Residing in a violence-prone community brings with it a 20-25 percent greater risk for adverse pregnancy outcomes than living in a less violent community. That is the conclusion of a recently published study led by Felix A. Okah, a pediatrician at the School of Medicine at the University of Missouri-Kansas City.
For years, researchers have known that babies born to poor mothers are more likely to wind up needing care in a neonatal intensive care unit (NICU). Babies who are premature, or small for their gestational ages, are more likely to come from poor – often more violent – communities. Poor health behaviors often associated with community violence, like using tobacco, alcohol or drugs during pregnancy, are known to play a part in these unfortunate outcomes.
But when Okah and a team of researchers from the UMKC School of Pharmacy and the Kansas City Health Department recently looked at whether living in a violent community by itself – excluding for poor health behaviors – played a part, Okah didn’t expect the findings.
The database analysis that looked at birth certificates in the state of Missouri determined that even if mothers in violent communities didn’t smoke, drink or take drugs, they’re still more likely to have an unsuccessful pregnancy.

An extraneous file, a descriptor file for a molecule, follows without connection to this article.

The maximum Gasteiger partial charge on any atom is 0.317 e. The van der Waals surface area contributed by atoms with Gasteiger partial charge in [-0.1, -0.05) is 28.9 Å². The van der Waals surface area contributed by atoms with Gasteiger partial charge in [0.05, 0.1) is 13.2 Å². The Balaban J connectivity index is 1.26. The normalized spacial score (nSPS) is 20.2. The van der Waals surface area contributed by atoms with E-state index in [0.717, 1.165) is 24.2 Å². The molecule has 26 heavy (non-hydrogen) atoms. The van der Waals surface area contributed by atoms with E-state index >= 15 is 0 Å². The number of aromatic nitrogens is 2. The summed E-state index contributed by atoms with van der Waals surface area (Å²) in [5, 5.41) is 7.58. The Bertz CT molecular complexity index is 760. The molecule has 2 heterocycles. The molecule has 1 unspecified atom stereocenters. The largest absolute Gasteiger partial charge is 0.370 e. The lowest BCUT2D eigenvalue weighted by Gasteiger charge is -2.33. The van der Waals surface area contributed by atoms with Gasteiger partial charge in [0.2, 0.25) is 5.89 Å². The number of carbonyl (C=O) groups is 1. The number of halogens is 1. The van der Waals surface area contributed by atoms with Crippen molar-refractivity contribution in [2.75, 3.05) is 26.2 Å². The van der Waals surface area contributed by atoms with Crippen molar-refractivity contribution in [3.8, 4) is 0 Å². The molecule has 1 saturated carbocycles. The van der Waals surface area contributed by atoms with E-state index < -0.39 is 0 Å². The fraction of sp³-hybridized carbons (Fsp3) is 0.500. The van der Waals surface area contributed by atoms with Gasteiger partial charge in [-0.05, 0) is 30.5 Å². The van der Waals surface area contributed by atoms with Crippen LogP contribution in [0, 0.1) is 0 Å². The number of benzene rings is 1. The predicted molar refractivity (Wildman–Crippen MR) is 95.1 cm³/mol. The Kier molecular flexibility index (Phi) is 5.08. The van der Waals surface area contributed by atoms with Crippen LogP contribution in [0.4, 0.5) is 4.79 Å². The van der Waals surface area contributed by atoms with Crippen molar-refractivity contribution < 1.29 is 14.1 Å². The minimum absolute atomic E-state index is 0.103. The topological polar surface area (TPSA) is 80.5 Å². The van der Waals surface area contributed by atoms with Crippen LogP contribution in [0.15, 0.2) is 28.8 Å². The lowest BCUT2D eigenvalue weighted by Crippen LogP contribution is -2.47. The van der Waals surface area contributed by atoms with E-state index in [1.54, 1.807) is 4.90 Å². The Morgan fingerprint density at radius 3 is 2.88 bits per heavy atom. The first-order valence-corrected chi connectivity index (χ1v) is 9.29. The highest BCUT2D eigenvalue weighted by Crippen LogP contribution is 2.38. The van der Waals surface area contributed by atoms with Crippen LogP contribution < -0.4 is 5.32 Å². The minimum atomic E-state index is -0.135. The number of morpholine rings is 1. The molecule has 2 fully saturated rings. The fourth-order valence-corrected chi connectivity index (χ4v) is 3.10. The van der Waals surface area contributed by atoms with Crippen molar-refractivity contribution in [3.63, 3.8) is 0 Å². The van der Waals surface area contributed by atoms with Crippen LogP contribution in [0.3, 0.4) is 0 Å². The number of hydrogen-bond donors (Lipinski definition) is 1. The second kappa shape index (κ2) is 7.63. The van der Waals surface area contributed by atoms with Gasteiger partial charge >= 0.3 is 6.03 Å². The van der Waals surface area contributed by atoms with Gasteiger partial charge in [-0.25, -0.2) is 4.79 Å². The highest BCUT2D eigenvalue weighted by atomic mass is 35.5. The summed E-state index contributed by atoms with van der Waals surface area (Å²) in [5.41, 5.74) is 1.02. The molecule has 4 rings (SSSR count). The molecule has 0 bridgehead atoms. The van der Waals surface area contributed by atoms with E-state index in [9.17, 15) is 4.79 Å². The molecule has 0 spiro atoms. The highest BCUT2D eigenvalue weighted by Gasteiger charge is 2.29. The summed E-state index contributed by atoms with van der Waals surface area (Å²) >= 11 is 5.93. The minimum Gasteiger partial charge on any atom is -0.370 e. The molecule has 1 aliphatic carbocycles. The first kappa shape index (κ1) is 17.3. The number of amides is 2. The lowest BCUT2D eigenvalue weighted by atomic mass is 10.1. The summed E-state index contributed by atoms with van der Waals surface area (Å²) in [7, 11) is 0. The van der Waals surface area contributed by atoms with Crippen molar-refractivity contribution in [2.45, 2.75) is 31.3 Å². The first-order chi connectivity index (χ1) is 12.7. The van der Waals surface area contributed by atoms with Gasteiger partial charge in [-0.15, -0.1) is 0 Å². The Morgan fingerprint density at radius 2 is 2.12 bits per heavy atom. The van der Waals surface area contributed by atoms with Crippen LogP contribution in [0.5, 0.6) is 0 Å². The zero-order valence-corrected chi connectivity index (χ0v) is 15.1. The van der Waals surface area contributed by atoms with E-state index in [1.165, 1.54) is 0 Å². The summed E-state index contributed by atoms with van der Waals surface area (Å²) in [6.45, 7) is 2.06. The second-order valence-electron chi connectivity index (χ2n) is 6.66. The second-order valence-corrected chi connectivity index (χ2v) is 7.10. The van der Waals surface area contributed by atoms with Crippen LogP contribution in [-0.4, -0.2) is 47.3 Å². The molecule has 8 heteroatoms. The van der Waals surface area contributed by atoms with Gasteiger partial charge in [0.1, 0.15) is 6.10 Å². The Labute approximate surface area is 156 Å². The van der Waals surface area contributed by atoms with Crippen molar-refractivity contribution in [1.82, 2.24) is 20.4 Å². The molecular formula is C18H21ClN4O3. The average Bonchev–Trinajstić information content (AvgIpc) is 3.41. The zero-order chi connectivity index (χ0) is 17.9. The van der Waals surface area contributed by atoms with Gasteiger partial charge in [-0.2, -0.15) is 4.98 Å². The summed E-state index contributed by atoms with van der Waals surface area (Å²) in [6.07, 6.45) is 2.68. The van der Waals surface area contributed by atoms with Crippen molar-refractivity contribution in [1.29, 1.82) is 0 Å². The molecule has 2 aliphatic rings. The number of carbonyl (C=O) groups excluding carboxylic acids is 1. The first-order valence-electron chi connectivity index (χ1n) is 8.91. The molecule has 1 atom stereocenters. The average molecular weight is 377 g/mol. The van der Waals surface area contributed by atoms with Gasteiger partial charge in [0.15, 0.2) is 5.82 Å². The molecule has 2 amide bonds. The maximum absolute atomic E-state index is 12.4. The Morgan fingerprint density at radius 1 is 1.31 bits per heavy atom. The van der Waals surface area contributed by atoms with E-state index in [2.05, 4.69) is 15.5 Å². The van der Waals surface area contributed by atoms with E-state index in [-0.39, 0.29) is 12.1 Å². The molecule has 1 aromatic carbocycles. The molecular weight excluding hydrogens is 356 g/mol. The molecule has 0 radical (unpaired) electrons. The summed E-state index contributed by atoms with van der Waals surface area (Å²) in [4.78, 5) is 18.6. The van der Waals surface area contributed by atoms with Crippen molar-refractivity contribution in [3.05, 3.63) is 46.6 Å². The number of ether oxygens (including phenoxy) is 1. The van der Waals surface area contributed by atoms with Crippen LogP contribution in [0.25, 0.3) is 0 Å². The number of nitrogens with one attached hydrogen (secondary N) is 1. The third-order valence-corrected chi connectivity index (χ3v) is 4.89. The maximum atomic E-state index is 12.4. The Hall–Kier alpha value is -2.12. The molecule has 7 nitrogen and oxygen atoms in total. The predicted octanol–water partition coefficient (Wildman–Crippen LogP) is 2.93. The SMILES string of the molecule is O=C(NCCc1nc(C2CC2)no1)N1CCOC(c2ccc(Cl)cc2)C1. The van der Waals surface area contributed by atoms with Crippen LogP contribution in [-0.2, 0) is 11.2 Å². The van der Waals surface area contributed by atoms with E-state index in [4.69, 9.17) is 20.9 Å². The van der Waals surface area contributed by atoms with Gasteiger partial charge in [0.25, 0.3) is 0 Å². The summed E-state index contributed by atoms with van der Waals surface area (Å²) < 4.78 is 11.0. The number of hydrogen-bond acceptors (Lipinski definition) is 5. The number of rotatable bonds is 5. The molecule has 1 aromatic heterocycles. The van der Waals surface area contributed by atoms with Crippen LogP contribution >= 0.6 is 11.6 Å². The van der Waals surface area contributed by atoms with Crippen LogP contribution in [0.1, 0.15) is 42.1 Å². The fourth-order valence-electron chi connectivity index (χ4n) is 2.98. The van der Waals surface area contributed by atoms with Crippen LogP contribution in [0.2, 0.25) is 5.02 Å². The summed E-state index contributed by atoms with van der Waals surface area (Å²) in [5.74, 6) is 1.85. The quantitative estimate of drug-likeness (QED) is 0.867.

The take-away from the research published in August in The Southern Medical Journal, Okah said, is that community violence needs to be looked at as a standalone problem in the realm of public health. Reducing violence, the research concludes, could have “a significant impact” on general health, unhealthy behaviors, and pregnancy outcomes.
“The city can begin to see violence prevention programs – including law enforcement – as tools for not just reducing violence, but as tools for improving the health of the community,” Okah said.
At the very least, he said, the research should give city and health officials a better idea of the steps they need to take so that NICUs aren’t so disproportionately filled with babies from poor communities. Not only do public health campaigns need to teach pregnant women about the dangers of poor health choices, cities need to reduce community violence.
The problem goes beyond the infants themselves into the very fabric of the community. Babies born prematurely or small for their gestational ages are more likely to have health problems – particularly behavioral health problems like attention deficit disorder, learning difficulties and school behavioral problems.
“We’re looking at a potential vicious cycle, where children who are born at risk…are mostly growing up in the same area, and eventually producing children who are going to have the same problems,” Okah said.
Okah said that he and his fellow researchers – Adebayo Oshodi, M.D., of the School of Medicine; Yifei Liu, Ph.D., of the School of Pharmacy; and Jinwen Cai, M.D., of the Kansas City Health Department – know that their study may have raised more questions than it answered. But he hopes it will inspire officials to look at community violence in a different light.